The Boston Diaries

The ongoing saga of a programmer who doesn't live in Boston, nor does he even like Boston, but yet named his weblog/journal “The Boston Diaries.”

Go figure.

Monday, August 21, 2006

Oh, one more thing …

The Howard Johnson we're staying at can't configure their wireless network.

[spc]darkstar:~>netstat -rn
Kernel IP routing table
Destination     Gateway         Genmask         Flags   MSS Window  irtt Iface
192.168.8.1     0.0.0.0         255.255.255.255 UH        0 0          0 eth0
192.168.255.0   0.0.0.0         255.255.255.0   U         0 0          0 eth0
127.0.0.0       0.0.0.0         255.0.0.0       U         0 0          0 lo
0.0.0.0         192.168.8.1     0.0.0.0         UG        0 0          0 eth0
[spc]darkstar:~>

Yes, I was assigned an IP of 192.168.255.101 (with a netmask of 255.255.255.0) yet my gateway was defined as 192.168.8.1.

No XXXXXXX wonder I couldn't connect out. I just reassigned myself the IP of 192.168.8.240 (netmask of 255.255.255.0) and it worked just fine.

Sheesh!


On the road again, IV

[Always seems to happen—I travel, and for the first day or so I manage to keep up making posts then suddenly I drop off the face of the earth for a week or so. Sigh. Anyway, what follows will be a rather quick recap of the Hellish nightmare that was last week.]

So, where was I?

Ah, yes. Charlotte.

We checkout out of our hotel, then proceed to the data center (after making our obligatory stop at Starbucks that's just around the corner from the data center) with a full day's plan ahead of us, only to have it shot down mere seconds after walking inside.

Now, let me explain a bit about the setup of the data center in Charlotte. You walk in the main lobby. You then have two data centers, one ahead (data center #2) and one to the left (data center #1). Each data center has a keypad on the door that you wave a featureless white card at, then enter your PIN. This leads into a waiting area—the data center #1 vestibule (as this waiting area is called) has cubes set up for work, as well as a work table, while the vestibule in data center #2 (where our cabinet is stored) is just a large featureless room. Nonetheless, there's another set of doors in each vestibule with a small cylinder vertically mounted by the doors. You wave your card in front of this, then place your finger on the top of the cylinder, then you can enter the data center proper.

Our plan had been to set up a cable assembly line in vestibule #1 since we had a large number of networking cables to make. Smirk was also planning on checking the dead server in this area and see if he could get it working.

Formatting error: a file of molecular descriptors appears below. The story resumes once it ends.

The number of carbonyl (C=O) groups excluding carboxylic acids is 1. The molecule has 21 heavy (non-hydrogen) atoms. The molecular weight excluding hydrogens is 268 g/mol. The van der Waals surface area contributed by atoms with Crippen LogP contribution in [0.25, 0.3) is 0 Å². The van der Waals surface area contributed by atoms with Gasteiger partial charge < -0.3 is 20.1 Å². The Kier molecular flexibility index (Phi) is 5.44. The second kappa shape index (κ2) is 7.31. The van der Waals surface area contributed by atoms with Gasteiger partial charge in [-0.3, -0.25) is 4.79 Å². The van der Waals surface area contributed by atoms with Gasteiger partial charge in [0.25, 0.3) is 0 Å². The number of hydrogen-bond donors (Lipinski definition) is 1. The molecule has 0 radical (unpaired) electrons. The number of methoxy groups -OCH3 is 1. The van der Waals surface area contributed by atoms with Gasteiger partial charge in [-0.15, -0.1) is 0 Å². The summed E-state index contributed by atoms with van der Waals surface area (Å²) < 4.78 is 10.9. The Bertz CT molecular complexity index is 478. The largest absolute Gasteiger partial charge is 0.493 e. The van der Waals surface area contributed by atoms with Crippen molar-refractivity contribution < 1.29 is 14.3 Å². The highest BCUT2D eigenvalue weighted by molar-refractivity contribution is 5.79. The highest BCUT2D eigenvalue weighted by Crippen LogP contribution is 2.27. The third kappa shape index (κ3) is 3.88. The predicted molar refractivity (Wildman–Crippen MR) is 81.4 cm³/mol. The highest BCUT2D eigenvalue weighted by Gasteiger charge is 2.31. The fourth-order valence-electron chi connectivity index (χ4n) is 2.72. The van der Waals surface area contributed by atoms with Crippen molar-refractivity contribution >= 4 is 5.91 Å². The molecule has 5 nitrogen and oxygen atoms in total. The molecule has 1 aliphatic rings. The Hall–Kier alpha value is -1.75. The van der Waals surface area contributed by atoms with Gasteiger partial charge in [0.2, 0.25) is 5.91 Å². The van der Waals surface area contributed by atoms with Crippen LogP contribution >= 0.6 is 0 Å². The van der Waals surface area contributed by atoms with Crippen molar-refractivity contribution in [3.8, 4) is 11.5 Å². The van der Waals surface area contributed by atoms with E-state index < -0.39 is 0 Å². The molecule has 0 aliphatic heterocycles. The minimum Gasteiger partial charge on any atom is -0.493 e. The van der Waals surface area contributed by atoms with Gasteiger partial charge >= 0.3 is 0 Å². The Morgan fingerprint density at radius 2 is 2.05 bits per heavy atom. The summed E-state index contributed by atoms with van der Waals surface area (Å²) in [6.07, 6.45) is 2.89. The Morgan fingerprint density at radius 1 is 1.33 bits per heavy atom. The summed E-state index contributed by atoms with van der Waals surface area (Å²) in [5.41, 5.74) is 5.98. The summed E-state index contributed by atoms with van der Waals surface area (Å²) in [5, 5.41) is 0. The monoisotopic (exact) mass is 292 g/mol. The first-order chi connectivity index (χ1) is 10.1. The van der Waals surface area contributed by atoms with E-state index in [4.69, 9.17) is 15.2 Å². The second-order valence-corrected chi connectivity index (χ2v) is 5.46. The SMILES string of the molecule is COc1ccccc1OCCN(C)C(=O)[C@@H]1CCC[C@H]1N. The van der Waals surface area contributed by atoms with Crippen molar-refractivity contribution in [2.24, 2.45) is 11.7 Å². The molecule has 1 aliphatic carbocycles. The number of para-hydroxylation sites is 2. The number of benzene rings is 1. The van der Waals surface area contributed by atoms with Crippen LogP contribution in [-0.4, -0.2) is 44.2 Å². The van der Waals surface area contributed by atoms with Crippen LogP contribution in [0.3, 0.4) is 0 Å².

Well …

The table was in use in the lobby for a blood drive. And all the cubes in vestibule #1 were in use by another customer (or customers). Not a good start. An hour goes by as Smirk talks to the various employees there about where we can set up. We're told that we can snag the table at 2:30 pm and take it into data center #2 where we can work. So we have to wait around until 2:30 to get the table …

So we're running late.

2:30 comes, we set up the table in the data center, and I proceed to manufacture cables while Smirk checks up on the dead server, which turns out is dead because of defective memory. Smirk then goes out hunting computer memory while I stay behind making cables.

And cables.

And more cables.

Smirk returns, puts the new memory in the server, and it works. He then helps me make cables.

We made a lot of cables.

And spent quite a bit of time hooking up said cables.

And doing some quick tests.

We finally get out of the data center around 10:00 pm. The plan now? To drive until we can't drive any futher, get a hotel room, then resume travelling tomorrow.

On the way through Columbia, South Carolina, we stop by and visit an old friend of Smirk's who just recently moved to the area.

The apartment I lived in in Boca? The one I jokingly refered to as “The Facility in the Middle of Nowhere?”

Smirk's friend, J—his house is in the freaking “Middle of Nowhere!” We must have driven about 40 or so minutes through dark winding back country roads that met at odd angles until we reached J's house. And for being in the freaking “Middle of Nowhere” it was a nice house. A house like that down here, with that much land, would probably be in the half million dollar range easy.

Cheap up there though.

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Obligatory Miscellaneous

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